Photos: Inside London 2012 Olympic Games tech lab
IT staff put Olympics tech through its paces...
This is the hub where the technology for the London 2012 Olympic and Paralympic Games is being put through its paces.
Computing equipment in the Olympics Technology Lab will undergo 200,000 hours of testing that will last until close to the opening ceremony next year.
The Technology Lab contains all the software needed to manage and relay results from the 36 Olympic competition venues.
Testing began in November 2010, with simulations for seven sports, including athletics, basketball, tennis, volleyball and the triathlon.
The lab contains 880 PCs and 130 servers spread over 2,000 square metres.
Technicians are running simulations of every event that will take place at the Games to test for potential software and usability errors.
The lab is divided up into testing areas, with one for each of the 26 sports in the Games.
Speaking yesterday at an event in London to launch the Olympics Technology Lab, chairman of the London 2012 Games and four times Olympic medal-winning runner Sebastian Coe described why testing is such a vital part of the preparations.
"We cannot allow anybody who spends half their life in pursuit of their big moment in 2012 to have that unravel because of the shortfall of our teams," he said
Coe said he had been at the mercy of faulty technology himself, revealing that the record-breaking 800 metres time he set in 1981 had to be confirmed using stopwatches after a timing system failed.
This is the testing area for the London Olympics tennis events, which will be staged at Wimbledon.
The computers and software tested in the lab are the ones that will be used to run the Games in July 2012.
Before the opening ceremony, lab systems will perform two simulations of the entire Olympic Games.
This is the software that will be used to schedule tennis matches at the Olympics.
Olympics officials will be able to set the order of play for different courts by dragging and dropping the names of tennis players into the different columns.
The draw display software seen here can be used by officials to see the order of play for each round and the results from each match.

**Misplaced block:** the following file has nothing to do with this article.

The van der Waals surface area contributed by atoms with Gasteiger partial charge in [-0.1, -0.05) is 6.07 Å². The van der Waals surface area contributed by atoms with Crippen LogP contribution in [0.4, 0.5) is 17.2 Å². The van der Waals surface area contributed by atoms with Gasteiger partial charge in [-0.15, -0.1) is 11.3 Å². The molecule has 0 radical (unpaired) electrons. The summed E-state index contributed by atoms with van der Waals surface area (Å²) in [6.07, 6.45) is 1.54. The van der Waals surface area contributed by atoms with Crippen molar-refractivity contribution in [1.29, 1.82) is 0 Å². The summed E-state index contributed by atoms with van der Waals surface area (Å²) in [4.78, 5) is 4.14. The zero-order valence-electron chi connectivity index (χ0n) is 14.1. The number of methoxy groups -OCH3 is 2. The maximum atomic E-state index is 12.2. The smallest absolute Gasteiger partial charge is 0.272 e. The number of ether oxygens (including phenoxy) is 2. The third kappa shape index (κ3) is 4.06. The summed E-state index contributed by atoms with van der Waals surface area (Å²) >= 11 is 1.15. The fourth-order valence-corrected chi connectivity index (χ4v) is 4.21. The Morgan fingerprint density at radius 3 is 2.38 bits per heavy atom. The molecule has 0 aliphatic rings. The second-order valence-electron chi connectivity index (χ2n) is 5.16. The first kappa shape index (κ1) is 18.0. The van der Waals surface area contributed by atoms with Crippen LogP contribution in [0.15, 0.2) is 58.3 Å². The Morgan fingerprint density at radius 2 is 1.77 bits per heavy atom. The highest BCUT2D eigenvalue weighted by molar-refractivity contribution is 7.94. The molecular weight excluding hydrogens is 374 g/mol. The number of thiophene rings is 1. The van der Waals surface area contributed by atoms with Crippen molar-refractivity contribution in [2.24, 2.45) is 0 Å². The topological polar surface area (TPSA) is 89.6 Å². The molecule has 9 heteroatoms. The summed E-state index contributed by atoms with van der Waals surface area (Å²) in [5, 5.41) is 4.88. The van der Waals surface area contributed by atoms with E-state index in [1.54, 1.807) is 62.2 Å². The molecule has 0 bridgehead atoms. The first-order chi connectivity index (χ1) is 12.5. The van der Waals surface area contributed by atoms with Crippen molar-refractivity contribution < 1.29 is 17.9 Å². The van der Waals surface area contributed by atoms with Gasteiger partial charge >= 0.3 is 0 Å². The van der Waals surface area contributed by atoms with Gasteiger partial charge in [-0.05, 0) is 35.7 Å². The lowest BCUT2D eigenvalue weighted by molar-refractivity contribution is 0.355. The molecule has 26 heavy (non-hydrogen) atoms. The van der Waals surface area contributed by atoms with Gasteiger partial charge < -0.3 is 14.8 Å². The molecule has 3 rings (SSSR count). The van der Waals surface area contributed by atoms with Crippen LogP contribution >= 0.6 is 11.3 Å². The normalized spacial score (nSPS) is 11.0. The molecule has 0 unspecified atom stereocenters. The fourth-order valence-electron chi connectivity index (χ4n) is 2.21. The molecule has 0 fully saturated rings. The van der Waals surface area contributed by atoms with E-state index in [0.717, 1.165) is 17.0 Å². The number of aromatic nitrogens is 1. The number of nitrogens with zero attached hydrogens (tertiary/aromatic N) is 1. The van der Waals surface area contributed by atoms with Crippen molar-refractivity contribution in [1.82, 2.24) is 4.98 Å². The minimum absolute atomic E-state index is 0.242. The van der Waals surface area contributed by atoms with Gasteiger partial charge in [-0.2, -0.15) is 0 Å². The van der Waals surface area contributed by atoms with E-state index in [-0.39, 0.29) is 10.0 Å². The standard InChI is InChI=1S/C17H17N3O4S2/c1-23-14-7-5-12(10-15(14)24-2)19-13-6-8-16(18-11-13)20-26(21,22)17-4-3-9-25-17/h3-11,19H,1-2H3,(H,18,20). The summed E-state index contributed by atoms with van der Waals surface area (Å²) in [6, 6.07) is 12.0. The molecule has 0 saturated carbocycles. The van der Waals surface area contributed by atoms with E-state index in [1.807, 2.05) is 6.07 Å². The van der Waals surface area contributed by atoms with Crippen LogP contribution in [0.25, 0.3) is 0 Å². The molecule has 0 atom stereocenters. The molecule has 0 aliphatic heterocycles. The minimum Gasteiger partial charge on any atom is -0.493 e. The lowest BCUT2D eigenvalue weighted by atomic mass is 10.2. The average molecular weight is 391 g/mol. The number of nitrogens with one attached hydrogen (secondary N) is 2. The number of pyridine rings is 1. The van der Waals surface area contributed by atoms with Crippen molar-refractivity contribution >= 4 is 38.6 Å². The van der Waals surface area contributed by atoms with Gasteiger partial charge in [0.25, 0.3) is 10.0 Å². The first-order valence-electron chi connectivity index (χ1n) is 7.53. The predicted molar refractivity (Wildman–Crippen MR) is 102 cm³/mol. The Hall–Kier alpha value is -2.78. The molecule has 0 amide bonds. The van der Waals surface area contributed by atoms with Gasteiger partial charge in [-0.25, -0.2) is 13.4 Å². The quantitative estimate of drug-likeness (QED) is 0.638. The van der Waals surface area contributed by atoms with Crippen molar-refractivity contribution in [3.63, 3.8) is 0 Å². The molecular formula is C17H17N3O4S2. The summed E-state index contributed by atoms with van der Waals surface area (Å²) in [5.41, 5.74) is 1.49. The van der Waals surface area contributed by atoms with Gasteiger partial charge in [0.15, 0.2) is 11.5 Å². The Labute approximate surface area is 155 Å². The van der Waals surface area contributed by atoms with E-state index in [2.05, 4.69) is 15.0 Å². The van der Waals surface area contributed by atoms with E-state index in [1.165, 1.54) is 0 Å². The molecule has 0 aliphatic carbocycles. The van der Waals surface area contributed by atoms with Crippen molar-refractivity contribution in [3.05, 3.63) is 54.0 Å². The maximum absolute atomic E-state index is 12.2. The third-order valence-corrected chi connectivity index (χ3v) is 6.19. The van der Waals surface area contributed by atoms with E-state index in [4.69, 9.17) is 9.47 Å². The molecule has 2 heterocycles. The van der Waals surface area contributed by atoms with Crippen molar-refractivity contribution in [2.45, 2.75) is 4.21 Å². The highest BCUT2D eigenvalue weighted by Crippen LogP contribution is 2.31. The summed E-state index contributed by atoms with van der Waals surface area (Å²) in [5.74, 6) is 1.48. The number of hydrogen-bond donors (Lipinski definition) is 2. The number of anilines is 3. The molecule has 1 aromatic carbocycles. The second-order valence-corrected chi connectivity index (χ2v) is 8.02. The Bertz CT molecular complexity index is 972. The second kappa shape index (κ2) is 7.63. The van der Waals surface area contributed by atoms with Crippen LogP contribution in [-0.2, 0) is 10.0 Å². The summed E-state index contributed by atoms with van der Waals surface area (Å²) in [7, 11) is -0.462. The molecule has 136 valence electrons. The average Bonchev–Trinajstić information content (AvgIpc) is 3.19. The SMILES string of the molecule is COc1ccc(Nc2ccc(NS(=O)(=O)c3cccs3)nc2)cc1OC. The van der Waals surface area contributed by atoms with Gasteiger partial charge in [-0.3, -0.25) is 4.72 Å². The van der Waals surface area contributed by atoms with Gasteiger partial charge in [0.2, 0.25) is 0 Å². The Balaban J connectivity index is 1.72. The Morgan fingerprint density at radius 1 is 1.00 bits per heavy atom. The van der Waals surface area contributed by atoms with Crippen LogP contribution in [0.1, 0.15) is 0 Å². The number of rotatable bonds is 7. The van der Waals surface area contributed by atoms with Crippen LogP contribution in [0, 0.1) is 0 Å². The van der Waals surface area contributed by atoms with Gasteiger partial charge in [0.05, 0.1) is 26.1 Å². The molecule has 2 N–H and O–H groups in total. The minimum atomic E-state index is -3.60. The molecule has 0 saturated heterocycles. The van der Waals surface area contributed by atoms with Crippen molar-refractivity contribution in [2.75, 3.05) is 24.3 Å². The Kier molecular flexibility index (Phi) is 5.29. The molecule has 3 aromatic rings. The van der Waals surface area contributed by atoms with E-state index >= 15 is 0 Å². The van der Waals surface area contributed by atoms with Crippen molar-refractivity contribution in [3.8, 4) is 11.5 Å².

This is a mock-up of the display that will appear on one of a number of large screens positioned at various locations around Wimbledon.
This system will be used by volunteers to update information from tennis matches before it is sent on to the central results system, known as the On Venue Results (OVR) system.
Volunteers will receive data from umpires, who key in the latest results from tennis matches using PDAs, then volunteers will add in details, such as whether a shot was an ace.
Volunteers then send the information to the OVR, which forwards it to the various systems that relay results and Olympic information across the globe.
Accredited media, officials and athletes will be able to use the Info+ intranet, seen here, to access competition schedules, results, medal rankings, transport news and sports records.
Results will be available within 0.5 of a second of being recorded and a remote version will also be available to accredited users via the internet.
This is the Commentator Information System (CIS), which is used to send results and other information to commentators at Olympic venues within 0.3 of a second of the result arriving.
A remote version of the system will be accessible over the internet by accredited media across the world.
The availability of information via CIS will mean that fewer results are printed out on paper than at previous Olympics, helping meet London 2012's green aspirations.